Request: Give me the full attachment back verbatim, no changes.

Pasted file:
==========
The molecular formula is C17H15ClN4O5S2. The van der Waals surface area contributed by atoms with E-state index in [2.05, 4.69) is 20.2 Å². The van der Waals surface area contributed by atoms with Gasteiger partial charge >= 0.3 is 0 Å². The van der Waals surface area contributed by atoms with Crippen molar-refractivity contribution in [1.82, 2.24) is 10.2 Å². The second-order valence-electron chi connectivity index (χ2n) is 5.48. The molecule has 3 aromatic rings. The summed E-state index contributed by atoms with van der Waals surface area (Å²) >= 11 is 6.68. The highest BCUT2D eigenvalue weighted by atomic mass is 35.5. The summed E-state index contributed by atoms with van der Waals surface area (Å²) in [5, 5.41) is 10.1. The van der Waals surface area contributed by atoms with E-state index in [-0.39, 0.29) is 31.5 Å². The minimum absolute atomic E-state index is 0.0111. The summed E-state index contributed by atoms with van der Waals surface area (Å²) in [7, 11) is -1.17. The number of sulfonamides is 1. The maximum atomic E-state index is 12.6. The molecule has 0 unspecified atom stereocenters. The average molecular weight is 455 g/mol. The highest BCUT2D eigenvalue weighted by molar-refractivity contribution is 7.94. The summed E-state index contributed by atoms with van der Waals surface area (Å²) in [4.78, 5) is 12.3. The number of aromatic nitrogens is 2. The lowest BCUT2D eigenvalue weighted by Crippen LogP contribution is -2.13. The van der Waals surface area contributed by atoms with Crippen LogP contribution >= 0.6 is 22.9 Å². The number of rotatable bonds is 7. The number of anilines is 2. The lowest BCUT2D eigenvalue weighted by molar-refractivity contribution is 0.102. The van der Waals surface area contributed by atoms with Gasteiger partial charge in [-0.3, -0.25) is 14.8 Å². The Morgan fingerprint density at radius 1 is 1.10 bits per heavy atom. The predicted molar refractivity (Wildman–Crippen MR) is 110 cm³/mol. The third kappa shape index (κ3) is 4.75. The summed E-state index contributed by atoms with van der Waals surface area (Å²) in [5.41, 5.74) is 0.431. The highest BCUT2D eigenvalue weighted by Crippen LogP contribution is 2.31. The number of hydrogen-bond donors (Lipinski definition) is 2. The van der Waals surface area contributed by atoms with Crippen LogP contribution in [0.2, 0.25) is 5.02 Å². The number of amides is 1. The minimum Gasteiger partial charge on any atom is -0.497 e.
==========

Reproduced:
The molecular formula is C17H15ClN4O5S2. The van der Waals surface area contributed by atoms with E-state index in [2.05, 4.69) is 20.2 Å². The van der Waals surface area contributed by atoms with Gasteiger partial charge >= 0.3 is 0 Å². The van der Waals surface area contributed by atoms with Crippen molar-refractivity contribution in [1.82, 2.24) is 10.2 Å². The second-order valence-electron chi connectivity index (χ2n) is 5.48. The molecule has 3 aromatic rings. The summed E-state index contributed by atoms with van der Waals surface area (Å²) >= 11 is 6.68. The highest BCUT2D eigenvalue weighted by atomic mass is 35.5. The summed E-state index contributed by atoms with van der Waals surface area (Å²) in [5, 5.41) is 10.1. The van der Waals surface area contributed by atoms with E-state index in [-0.39, 0.29) is 31.5 Å². The minimum absolute atomic E-state index is 0.0111. The summed E-state index contributed by atoms with van der Waals surface area (Å²) in [7, 11) is -1.17. The number of sulfonamides is 1. The maximum atomic E-state index is 12.6. The molecule has 0 unspecified atom stereocenters. The average molecular weight is 455 g/mol. The highest BCUT2D eigenvalue weighted by molar-refractivity contribution is 7.94. The summed E-state index contributed by atoms with van der Waals surface area (Å²) in [4.78, 5) is 12.3. The number of aromatic nitrogens is 2. The lowest BCUT2D eigenvalue weighted by Crippen LogP contribution is -2.13. The van der Waals surface area contributed by atoms with Crippen LogP contribution >= 0.6 is 22.9 Å². The number of rotatable bonds is 7. The number of anilines is 2. The lowest BCUT2D eigenvalue weighted by molar-refractivity contribution is 0.102. The van der Waals surface area contributed by atoms with Gasteiger partial charge in [-0.3, -0.25) is 14.8 Å². The Morgan fingerprint density at radius 1 is 1.10 bits per heavy atom. The predicted molar refractivity (Wildman–Crippen MR) is 110 cm³/mol. The third kappa shape index (κ3) is 4.75. The summed E-state index contributed by atoms with van der Waals surface area (Å²) in [5.41, 5.74) is 0.431. The highest BCUT2D eigenvalue weighted by Crippen LogP contribution is 2.31. The number of hydrogen-bond donors (Lipinski definition) is 2. The van der Waals surface area contributed by atoms with Crippen LogP contribution in [0.2, 0.25) is 5.02 Å². The number of amides is 1. The minimum Gasteiger partial charge on any atom is -0.497 e.